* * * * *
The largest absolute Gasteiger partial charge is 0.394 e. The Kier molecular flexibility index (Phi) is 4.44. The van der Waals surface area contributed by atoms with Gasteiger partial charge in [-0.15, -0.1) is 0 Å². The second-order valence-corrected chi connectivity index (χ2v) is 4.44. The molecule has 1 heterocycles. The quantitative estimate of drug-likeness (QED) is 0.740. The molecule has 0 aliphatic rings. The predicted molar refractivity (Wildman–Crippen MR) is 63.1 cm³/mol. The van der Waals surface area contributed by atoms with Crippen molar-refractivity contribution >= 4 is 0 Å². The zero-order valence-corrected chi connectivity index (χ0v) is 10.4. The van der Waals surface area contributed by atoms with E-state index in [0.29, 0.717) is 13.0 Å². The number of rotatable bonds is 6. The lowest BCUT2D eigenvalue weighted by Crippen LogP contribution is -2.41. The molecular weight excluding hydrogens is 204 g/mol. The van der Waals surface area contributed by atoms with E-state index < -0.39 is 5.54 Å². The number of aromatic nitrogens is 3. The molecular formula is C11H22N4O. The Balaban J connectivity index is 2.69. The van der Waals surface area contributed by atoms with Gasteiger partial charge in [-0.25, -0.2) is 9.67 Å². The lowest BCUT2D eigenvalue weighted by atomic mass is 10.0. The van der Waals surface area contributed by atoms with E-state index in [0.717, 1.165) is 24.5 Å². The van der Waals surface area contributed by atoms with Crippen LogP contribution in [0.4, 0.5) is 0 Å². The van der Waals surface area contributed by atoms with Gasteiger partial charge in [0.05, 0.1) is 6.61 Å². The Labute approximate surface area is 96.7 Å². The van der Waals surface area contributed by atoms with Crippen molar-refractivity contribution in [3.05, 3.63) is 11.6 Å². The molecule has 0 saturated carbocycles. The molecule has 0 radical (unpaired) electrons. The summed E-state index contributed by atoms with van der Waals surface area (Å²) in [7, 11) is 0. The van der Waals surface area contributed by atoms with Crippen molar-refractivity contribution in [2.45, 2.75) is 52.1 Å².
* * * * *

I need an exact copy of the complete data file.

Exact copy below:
The largest absolute Gasteiger partial charge is 0.394 e. The Kier molecular flexibility index (Phi) is 4.44. The van der Waals surface area contributed by atoms with Gasteiger partial charge in [-0.15, -0.1) is 0 Å². The second-order valence-corrected chi connectivity index (χ2v) is 4.44. The molecule has 1 heterocycles. The quantitative estimate of drug-likeness (QED) is 0.740. The molecule has 0 aliphatic rings. The predicted molar refractivity (Wildman–Crippen MR) is 63.1 cm³/mol. The van der Waals surface area contributed by atoms with Crippen molar-refractivity contribution >= 4 is 0 Å². The zero-order valence-corrected chi connectivity index (χ0v) is 10.4. The van der Waals surface area contributed by atoms with E-state index in [0.29, 0.717) is 13.0 Å². The number of rotatable bonds is 6. The lowest BCUT2D eigenvalue weighted by Crippen LogP contribution is -2.41. The molecular weight excluding hydrogens is 204 g/mol. The van der Waals surface area contributed by atoms with E-state index < -0.39 is 5.54 Å². The number of aromatic nitrogens is 3. The molecular formula is C11H22N4O. The Balaban J connectivity index is 2.69. The van der Waals surface area contributed by atoms with Gasteiger partial charge in [-0.25, -0.2) is 9.67 Å². The lowest BCUT2D eigenvalue weighted by atomic mass is 10.0. The van der Waals surface area contributed by atoms with E-state index in [0.717, 1.165) is 24.5 Å². The van der Waals surface area contributed by atoms with Crippen LogP contribution in [0.4, 0.5) is 0 Å². The van der Waals surface area contributed by atoms with Gasteiger partial charge in [0.05, 0.1) is 6.61 Å². The Labute approximate surface area is 96.7 Å². The van der Waals surface area contributed by atoms with Crippen molar-refractivity contribution in [3.05, 3.63) is 11.6 Å². The molecule has 0 saturated carbocycles. The molecule has 0 radical (unpaired) electrons. The summed E-state index contributed by atoms with van der Waals surface area (Å²) in [7, 11) is 0. The van der Waals surface area contributed by atoms with Crippen molar-refractivity contribution in [2.45, 2.75) is 52.1 Å².